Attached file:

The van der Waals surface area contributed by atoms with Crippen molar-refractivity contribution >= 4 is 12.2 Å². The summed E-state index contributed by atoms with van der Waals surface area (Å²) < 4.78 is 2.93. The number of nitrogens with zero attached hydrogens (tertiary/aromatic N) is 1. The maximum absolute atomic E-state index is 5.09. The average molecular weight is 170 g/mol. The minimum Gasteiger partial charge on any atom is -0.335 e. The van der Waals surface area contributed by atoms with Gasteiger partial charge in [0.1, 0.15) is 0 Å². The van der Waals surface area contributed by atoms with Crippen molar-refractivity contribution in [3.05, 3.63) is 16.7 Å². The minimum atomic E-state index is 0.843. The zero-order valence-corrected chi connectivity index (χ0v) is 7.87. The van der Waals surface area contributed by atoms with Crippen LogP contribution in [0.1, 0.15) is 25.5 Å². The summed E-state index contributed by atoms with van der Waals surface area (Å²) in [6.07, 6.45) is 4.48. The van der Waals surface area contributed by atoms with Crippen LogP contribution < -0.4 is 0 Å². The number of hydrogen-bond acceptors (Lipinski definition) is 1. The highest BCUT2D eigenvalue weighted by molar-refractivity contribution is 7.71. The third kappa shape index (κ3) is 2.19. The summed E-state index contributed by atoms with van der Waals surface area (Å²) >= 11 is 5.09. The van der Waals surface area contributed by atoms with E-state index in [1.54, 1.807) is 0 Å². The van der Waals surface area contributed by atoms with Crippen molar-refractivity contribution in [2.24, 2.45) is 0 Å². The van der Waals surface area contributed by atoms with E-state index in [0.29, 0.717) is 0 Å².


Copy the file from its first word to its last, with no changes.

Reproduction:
The van der Waals surface area contributed by atoms with Crippen molar-refractivity contribution >= 4 is 12.2 Å². The summed E-state index contributed by atoms with van der Waals surface area (Å²) < 4.78 is 2.93. The number of nitrogens with zero attached hydrogens (tertiary/aromatic N) is 1. The maximum absolute atomic E-state index is 5.09. The average molecular weight is 170 g/mol. The minimum Gasteiger partial charge on any atom is -0.335 e. The van der Waals surface area contributed by atoms with Gasteiger partial charge in [0.1, 0.15) is 0 Å². The van der Waals surface area contributed by atoms with Crippen molar-refractivity contribution in [3.05, 3.63) is 16.7 Å². The minimum atomic E-state index is 0.843. The zero-order valence-corrected chi connectivity index (χ0v) is 7.87. The van der Waals surface area contributed by atoms with Crippen LogP contribution in [0.1, 0.15) is 25.5 Å². The summed E-state index contributed by atoms with van der Waals surface area (Å²) in [6.07, 6.45) is 4.48. The van der Waals surface area contributed by atoms with Crippen LogP contribution < -0.4 is 0 Å². The number of hydrogen-bond acceptors (Lipinski definition) is 1. The highest BCUT2D eigenvalue weighted by molar-refractivity contribution is 7.71. The third kappa shape index (κ3) is 2.19. The summed E-state index contributed by atoms with van der Waals surface area (Å²) >= 11 is 5.09. The van der Waals surface area contributed by atoms with E-state index in [1.54, 1.807) is 0 Å². The van der Waals surface area contributed by atoms with Crippen molar-refractivity contribution in [2.24, 2.45) is 0 Å². The van der Waals surface area contributed by atoms with E-state index in [0.29, 0.717) is 0 Å².